My daughter was seriously injured when she was hit by a branch that fell from a rotten tree within the school premises. Prior to this incident, another student was already injured in the previous month because of falling branches from the same tree. Other parents brought this matter to the attention of the principal who just kept on promising to remove the tree but no action was actually taken. Can I file any case against the school principal?
Compensation may be claimed from a person whose negligence causes damage to another. This finds support under Article 2176 of the New Civil Code of the Philippines that states, “Whoever by act or omission causes damage to another, there being fault or negligence, is obliged to pay for the damage done. Such fault or negligence, if there is no pre-existing contractual relation between the parties, is called quasi-delict and is governed by the provisions of this chapter.”
The school principal is negligent under the circumstances. It is his responsibility to ensure or maintain the safety of the students within the school premises. There was a previous incident that happened to another student prior to the incident involving your daughter but the principal failed to take any precaution or action to remove the rotten tree in order to prevent a similar injury to students within the school premises.
Please be guided by the decision of the court in the case entitled Capili vs. Spouses Cardaṅa (G.R. No. 157906, November 2, 2006), where former Associate Justice Leonardo Quisumbing explained the Doctrine of Res Ipsa Loquitur, which is applicable to your situation:
“The concept of res ipsa loquitur has been explained in this wise:
While negligence is not ordinarily inferred or presumed, and while the mere happening of an accident or injury will not generally give rise to an inference or presumption that it was due to negligence on defendant’s part, under the doctrine of res ipsa loquitur, which means, literally, the thing or transaction speaks for itself, or in one jurisdiction, that the thing or instrumentality speaks for itself, the facts or circumstances accompanying an injury may be such as to raise a presumption, or at least permit an inference of negligence on the part of the defendant, or some other person who is charged with negligence.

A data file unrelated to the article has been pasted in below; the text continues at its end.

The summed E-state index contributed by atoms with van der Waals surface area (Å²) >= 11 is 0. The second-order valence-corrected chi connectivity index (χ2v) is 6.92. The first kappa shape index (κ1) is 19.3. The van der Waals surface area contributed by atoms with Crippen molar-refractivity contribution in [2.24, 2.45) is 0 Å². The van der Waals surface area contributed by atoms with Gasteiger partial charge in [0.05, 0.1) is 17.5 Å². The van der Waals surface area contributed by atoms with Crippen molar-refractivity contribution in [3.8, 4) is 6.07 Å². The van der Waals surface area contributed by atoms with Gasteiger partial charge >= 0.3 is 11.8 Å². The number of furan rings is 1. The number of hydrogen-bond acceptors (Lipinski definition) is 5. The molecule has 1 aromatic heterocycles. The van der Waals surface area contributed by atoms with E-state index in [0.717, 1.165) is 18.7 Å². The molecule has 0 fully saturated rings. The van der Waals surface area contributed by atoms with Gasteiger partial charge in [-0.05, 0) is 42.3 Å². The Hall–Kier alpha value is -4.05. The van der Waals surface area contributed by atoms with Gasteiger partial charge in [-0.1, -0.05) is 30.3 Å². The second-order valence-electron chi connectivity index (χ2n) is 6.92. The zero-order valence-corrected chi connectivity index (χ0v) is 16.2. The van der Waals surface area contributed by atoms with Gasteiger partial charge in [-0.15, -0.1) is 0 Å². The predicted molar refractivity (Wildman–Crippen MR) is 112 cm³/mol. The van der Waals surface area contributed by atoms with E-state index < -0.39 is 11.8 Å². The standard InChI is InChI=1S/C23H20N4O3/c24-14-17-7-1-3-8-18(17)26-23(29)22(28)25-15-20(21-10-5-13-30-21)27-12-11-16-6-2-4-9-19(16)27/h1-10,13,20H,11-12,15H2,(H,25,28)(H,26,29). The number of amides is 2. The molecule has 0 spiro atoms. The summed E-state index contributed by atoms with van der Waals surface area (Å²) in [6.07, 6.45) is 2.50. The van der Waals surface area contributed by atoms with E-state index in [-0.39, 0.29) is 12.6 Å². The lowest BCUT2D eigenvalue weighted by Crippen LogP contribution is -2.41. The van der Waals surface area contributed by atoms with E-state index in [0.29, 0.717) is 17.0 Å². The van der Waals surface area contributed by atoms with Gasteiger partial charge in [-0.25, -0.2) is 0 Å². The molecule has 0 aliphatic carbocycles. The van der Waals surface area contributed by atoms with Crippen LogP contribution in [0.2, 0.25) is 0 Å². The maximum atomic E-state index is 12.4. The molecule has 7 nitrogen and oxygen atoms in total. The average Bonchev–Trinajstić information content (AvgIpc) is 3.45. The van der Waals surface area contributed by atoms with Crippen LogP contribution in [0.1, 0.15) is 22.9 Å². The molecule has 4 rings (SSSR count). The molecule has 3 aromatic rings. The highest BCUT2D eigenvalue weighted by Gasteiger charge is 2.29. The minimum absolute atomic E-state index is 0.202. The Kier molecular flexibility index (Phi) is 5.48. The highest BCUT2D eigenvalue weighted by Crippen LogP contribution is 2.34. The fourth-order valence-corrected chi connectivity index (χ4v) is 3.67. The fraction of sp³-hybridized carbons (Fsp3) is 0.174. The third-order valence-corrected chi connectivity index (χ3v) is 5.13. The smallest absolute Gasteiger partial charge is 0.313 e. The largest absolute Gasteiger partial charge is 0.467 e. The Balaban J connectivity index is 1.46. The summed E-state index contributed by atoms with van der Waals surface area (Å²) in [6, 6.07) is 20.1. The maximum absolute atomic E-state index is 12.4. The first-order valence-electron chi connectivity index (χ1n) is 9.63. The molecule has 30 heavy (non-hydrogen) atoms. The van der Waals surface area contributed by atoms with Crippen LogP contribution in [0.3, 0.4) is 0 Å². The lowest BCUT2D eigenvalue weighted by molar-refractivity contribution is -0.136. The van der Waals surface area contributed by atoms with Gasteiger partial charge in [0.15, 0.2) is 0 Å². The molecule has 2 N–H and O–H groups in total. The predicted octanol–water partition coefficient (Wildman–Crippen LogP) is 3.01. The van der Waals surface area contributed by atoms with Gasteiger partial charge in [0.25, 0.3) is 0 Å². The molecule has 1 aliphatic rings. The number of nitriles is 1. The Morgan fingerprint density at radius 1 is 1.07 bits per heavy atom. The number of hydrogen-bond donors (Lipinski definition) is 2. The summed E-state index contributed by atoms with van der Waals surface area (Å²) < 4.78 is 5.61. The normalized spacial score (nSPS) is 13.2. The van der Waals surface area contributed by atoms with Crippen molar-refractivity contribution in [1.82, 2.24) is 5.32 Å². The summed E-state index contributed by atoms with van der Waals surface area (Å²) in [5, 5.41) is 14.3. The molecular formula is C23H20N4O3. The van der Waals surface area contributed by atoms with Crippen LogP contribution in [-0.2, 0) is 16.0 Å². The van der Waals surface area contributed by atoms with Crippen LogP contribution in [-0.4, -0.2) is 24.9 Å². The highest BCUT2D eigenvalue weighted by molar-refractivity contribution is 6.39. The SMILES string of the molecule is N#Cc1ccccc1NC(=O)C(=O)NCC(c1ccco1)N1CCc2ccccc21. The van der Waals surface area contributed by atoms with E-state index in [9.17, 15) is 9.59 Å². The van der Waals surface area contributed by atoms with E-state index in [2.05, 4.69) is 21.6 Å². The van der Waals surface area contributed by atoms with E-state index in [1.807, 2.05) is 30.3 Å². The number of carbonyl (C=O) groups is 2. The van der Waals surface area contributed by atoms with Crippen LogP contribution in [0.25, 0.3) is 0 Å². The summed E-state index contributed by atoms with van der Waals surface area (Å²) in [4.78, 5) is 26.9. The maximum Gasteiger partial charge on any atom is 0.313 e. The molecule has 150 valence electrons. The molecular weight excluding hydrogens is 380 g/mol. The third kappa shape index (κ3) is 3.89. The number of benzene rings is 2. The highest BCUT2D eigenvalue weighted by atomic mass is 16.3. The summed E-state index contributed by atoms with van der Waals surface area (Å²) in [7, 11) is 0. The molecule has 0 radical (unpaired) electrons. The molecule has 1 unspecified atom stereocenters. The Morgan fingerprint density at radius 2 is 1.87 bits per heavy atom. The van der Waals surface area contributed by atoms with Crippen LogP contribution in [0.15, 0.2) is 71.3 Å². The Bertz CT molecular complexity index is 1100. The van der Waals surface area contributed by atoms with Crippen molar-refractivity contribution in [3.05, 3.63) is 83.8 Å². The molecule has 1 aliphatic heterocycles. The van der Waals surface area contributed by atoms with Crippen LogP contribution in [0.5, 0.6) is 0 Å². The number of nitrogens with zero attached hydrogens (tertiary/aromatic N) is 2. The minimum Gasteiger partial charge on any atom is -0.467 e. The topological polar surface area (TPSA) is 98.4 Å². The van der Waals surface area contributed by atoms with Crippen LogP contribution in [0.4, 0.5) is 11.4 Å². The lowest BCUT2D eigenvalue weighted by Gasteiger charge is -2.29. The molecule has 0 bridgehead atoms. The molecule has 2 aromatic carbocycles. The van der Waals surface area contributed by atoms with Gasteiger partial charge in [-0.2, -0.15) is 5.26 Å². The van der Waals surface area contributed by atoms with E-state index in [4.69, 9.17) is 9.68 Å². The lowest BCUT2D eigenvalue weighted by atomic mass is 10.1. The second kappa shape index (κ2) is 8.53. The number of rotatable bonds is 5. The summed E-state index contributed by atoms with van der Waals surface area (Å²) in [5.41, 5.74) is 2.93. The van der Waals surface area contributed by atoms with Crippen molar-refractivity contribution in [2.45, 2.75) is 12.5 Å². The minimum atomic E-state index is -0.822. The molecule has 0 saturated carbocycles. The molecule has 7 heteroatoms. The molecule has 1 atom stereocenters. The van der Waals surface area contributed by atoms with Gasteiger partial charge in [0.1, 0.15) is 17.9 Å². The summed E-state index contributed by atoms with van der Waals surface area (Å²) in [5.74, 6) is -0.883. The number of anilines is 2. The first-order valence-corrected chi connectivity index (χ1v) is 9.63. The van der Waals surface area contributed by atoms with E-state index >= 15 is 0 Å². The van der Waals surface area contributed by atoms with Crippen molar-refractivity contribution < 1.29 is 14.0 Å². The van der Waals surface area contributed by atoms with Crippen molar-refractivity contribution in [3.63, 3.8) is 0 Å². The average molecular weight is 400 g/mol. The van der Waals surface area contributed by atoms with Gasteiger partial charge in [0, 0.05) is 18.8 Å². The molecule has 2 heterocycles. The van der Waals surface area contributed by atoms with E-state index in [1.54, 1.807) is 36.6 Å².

x x x where it is shown that the thing or instrumentality which caused the injury complained of was under the control or management of the defendant, and that the occurrence resulting in the injury was such as in the ordinary course of things would not happen if those who had its control or management used proper care, there is sufficient evidence, or, as sometimes stated, reasonable evidence, in the absence of explanation by the defendant, that the injury arose from or was caused by the defendant’s want of care.
The procedural effect of the doctrine of res ipsa loquitur is that petitioner’s negligence is presumed once respondents established the requisites for the doctrine to apply. Once respondents made out a prima facie case of all requisites, the burden shifts to petitioner to explain. The presumption or inference may be rebutted or overcome by other evidence and, under appropriate circumstances a disputable presumption, such as that of due care or innocence, may outweigh the inference.”
Applying this decision in your case, the injury sustained by your daughter could not have happened had the principal removed the rotten tree at the earliest time. He therefore failed to iesure the safety of his students within the school premises; thus, he is liable for damages for the injuries sustained by your daughter.
We find it necessary to mention that this opinion is solely based on the facts you have narrated and our appreciation of the same. The opinion may vary when the facts are changed or elaborated. We hope that we were able to enlighten you on the matter.
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